So my friend, Darren Braude and one of his co-attendings had a horrible airway case, which they presented on EM:RAP. I wanted to comment on the case, because there is so much great teaching fodder. If you have access to EM:RAP, go listen to this portion on the July episode first. I say it in the show, but let me be very clear here as well–the folks involved did an incredible job. These comments are solely Monday-morning quarterbacking.
I introduce two concepts in this wee:
Prepassing the bougie in the mouth and CricCon
Prepassing the bougie
I am fed up with having to look away from the cords on difficult airways, so I've taken to putting the bougie in the mouth at the level of the right molars before lifting to expose the glottis. A partner can do the same for you. Listen to the audio to get the full idea.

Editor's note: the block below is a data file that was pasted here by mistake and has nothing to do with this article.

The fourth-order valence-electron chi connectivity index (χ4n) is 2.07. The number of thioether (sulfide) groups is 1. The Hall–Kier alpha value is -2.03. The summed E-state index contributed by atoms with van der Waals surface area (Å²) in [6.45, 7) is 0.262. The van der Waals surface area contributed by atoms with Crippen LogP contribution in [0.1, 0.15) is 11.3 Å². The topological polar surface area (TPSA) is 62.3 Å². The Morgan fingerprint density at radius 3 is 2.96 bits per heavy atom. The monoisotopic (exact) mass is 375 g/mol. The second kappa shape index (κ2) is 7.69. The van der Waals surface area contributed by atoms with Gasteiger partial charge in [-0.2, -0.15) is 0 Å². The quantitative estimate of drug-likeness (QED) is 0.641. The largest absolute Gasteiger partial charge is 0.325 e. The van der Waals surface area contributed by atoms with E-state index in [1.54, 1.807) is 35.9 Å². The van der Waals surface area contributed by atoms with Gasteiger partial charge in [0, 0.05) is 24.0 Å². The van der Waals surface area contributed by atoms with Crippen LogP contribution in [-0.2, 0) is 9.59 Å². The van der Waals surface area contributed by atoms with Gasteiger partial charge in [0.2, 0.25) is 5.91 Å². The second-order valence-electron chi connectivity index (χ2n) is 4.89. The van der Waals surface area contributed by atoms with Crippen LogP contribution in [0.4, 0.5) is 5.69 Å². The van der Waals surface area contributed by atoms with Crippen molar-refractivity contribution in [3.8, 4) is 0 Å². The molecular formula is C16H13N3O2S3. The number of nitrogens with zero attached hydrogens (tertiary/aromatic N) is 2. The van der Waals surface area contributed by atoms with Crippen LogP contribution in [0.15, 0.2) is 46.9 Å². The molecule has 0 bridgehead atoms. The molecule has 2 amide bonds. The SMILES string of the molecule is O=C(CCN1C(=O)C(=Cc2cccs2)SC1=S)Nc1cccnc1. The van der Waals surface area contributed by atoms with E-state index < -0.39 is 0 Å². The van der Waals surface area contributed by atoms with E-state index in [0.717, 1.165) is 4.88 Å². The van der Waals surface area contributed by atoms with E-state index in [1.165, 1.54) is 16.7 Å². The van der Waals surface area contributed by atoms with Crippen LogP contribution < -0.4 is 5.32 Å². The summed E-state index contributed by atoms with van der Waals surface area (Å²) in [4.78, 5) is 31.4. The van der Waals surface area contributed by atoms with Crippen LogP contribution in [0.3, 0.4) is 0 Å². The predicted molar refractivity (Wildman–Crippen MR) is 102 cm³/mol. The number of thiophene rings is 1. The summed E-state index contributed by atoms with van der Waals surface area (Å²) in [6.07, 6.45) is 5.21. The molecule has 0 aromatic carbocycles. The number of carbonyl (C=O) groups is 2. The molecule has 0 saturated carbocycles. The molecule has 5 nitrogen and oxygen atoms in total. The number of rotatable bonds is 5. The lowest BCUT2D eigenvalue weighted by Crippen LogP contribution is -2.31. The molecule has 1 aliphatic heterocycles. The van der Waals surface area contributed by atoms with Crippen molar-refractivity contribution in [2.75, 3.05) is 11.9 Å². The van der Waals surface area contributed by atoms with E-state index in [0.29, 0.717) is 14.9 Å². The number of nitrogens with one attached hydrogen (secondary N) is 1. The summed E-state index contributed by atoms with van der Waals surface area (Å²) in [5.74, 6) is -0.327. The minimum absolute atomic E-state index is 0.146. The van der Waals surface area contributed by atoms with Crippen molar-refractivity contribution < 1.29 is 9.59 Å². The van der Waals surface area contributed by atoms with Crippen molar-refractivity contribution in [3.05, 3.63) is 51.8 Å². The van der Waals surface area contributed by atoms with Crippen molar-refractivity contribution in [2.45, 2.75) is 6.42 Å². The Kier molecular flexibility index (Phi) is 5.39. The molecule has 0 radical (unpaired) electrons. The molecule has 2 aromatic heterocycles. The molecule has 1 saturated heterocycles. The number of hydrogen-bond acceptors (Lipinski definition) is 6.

CricCon Readiness Level
Similar to the DefCon, the prior measure of US military alertness level, CricCon is what level of readiness you have to perform a cricothyrotomy. Hopefully this image explains it all:
All airways should be level 5. Predicted difficult airways should always be at least a 4. In a “forced-to-act” situation you should be a 3. If the first attempt fails, I would move to a 2.
Update: CricCon2 has been released, check it out
Draw your vision of the EMCrit mascot and win a copy of Mike Winters' Emergency Department Resuscitation of the Critically Ill
Now on to the Wee…
Latest posts by Scott Weingart (see all)
- EMCrit RACC 228 – Physiology-Guided Cardiac Arrest Management in 2018 with Dr. Robert Sutton - July 11, 2018
- EMCrit RACC – A Refractory Anaphylaxis Mock Trial by Mike Weinstock - July 5, 2018
- EMCrit Podcast – Acid Base Ep. 7 – Bicarb Updates, Quantitative Approach, and Prof. David Story - June 28, 2018